I've been reading this excellent book, Audrey Style by Pamela Clarke Keogh, which is not a straightforward biography of America's most beloved silver screen star.  Rather, it's about the life-changing events, relationships, and personal convictions that went into creating Audrey Hepburn's innovative, singular and influential way of dressing--most notably her lifelong 'style' partnership with the designer Givenchy.

So far I've learned some interesting things that make me respect Audrey more as an individual, even though I haven't really been a fan of most of her movies (I know--gasp.).  Like the fact that from ages 12-16, during WWII, she practically starved and even tried to make bread out of grass.  Or that she spent her entire life yearning for warmth and affection from her rigid mother.

Anyway, I specifically wanted to discuss the one film that really put Audrey on the style map, and made every woman in America want to dress like her.  Most people assume that this film was Breakfast at Tiffany's (1961), when in fact, Audrey's moment came much earlier, in 1954, in the original Sabrina.

It was a barely-known Audrey Hepburn that boldly made an appointment with Givenchy and dazzled him with the way she brought his designs to life, then proceeded to select three simple costumes from his 1953 Spring/Summer collection that would change everything:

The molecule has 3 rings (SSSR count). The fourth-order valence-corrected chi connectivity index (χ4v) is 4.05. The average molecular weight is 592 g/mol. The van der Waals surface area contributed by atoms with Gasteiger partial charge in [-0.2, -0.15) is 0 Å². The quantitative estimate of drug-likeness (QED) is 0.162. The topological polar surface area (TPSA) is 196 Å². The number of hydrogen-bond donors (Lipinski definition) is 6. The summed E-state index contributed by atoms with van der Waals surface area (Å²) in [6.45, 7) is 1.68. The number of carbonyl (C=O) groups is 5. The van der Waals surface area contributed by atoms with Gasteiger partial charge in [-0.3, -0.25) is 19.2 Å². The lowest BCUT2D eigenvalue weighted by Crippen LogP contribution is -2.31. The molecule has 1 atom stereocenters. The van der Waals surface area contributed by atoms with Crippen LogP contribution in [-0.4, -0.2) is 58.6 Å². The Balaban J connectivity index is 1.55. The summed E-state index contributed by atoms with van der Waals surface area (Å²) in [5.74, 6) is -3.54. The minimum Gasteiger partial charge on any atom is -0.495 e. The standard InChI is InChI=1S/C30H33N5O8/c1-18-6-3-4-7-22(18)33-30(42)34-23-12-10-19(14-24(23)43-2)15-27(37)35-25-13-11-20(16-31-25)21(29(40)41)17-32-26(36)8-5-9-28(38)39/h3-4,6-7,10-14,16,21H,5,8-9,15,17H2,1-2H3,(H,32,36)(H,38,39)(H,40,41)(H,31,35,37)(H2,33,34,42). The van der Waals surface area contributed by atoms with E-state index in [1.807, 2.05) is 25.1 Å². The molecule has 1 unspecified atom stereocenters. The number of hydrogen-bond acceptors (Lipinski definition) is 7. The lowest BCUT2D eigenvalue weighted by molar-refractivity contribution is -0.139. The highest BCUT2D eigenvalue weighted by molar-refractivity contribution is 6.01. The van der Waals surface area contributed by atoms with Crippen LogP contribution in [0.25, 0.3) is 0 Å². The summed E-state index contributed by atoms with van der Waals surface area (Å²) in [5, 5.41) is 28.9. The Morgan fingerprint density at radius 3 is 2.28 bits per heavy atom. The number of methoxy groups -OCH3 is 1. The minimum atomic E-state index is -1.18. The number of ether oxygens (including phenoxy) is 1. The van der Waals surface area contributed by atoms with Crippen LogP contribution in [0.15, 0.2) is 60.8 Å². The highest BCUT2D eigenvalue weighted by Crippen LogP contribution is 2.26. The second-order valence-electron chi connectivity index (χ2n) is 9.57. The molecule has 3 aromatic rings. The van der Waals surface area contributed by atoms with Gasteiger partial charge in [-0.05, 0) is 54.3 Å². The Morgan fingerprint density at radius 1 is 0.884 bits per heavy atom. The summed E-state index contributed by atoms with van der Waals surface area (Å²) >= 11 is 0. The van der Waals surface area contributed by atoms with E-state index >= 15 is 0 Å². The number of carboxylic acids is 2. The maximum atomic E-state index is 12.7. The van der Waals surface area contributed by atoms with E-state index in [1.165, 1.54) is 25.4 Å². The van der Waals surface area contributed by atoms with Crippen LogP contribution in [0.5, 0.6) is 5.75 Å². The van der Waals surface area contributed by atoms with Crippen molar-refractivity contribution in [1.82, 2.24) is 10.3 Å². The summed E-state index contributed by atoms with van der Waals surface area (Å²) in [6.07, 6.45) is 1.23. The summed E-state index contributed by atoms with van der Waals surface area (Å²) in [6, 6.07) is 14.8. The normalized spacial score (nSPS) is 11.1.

1) The Glen Cove Suit: Audrey wore this with a simple white turban while waiting at the train station with her luggage and mini poodle.  Dark gray, double-breasted, cinch-waisted, scoop-neck jacket and a simple slim, calf-length skirt.

2) The White Ball Gown (pictured below): For her first party back at the Larrabee mansion, Audrey's character donned a magnificent concoction of silk and embroidery that stunned the Larrabee brothers, and the world.

3) The Denouement Date Dress (pictured below): The truly original Little Black Dress, a good 7 years before the one she wore in Breakfast.  Simple tea-length with boat neck and two sweet bows on her shoulders, it suited her gamine figure perfectly.

Interesting stuff, but what really got me fascinated was thinking of other game-changing style moments in cinematic history, when things changed very tangibly for the character because of what she wore, within the context of the film, or when what she wore changed the way the world, and especially women, viewed themselves and their potential.